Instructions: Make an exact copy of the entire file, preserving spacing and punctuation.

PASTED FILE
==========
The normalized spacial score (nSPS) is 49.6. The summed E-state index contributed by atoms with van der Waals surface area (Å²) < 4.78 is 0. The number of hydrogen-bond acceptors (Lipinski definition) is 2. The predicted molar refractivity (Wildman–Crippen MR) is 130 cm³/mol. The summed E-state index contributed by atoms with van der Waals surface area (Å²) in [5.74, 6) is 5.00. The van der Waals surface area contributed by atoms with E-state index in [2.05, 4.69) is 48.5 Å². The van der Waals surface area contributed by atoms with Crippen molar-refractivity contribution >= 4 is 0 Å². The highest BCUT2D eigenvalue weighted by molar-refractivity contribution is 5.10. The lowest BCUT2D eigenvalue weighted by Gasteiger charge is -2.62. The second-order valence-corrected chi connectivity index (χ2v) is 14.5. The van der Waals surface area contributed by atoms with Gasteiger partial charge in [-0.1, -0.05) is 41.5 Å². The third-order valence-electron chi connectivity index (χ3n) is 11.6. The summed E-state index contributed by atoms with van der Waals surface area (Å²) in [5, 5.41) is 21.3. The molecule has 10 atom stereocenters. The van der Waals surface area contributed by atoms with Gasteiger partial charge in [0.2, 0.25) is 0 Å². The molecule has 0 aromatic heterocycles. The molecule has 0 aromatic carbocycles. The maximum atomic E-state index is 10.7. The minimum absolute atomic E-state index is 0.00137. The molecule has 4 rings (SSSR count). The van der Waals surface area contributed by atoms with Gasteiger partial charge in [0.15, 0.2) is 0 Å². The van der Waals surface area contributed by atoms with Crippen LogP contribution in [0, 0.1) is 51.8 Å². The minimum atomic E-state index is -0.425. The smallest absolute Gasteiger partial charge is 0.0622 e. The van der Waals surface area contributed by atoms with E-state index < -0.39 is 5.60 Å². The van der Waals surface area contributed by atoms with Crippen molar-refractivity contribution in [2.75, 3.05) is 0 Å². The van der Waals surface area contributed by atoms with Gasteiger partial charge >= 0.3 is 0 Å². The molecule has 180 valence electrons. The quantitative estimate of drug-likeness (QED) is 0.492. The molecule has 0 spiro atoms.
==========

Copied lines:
The normalized spacial score (nSPS) is 49.6. The summed E-state index contributed by atoms with van der Waals surface area (Å²) < 4.78 is 0. The number of hydrogen-bond acceptors (Lipinski definition) is 2. The predicted molar refractivity (Wildman–Crippen MR) is 130 cm³/mol. The summed E-state index contributed by atoms with van der Waals surface area (Å²) in [5.74, 6) is 5.00. The van der Waals surface area contributed by atoms with E-state index in [2.05, 4.69) is 48.5 Å². The van der Waals surface area contributed by atoms with Crippen molar-refractivity contribution >= 4 is 0 Å². The highest BCUT2D eigenvalue weighted by molar-refractivity contribution is 5.10. The lowest BCUT2D eigenvalue weighted by Gasteiger charge is -2.62. The second-order valence-corrected chi connectivity index (χ2v) is 14.5. The van der Waals surface area contributed by atoms with Gasteiger partial charge in [-0.1, -0.05) is 41.5 Å². The third-order valence-electron chi connectivity index (χ3n) is 11.6. The summed E-state index contributed by atoms with van der Waals surface area (Å²) in [5, 5.41) is 21.3. The molecule has 10 atom stereocenters. The van der Waals surface area contributed by atoms with Gasteiger partial charge in [0.2, 0.25) is 0 Å². The molecule has 0 aromatic heterocycles. The molecule has 0 aromatic carbocycles. The maximum atomic E-state index is 10.7. The minimum absolute atomic E-state index is 0.00137. The molecule has 4 rings (SSSR count). The van der Waals surface area contributed by atoms with Gasteiger partial charge in [0.15, 0.2) is 0 Å². The van der Waals surface area contributed by atoms with Crippen LogP contribution in [0, 0.1) is 51.8 Å². The minimum atomic E-state index is -0.425. The smallest absolute Gasteiger partial charge is 0.0622 e. The van der Waals surface area contributed by atoms with E-state index < -0.39 is 5.60 Å². The van der Waals surface area contributed by atoms with Crippen molar-refractivity contribution in [2.75, 3.05) is 0 Å². The van der Waals surface area contributed by atoms with Gasteiger partial charge >= 0.3 is 0 Å². The molecule has 180 valence electrons. The quantitative estimate of drug-likeness (QED) is 0.492. The molecule has 0 spiro atoms.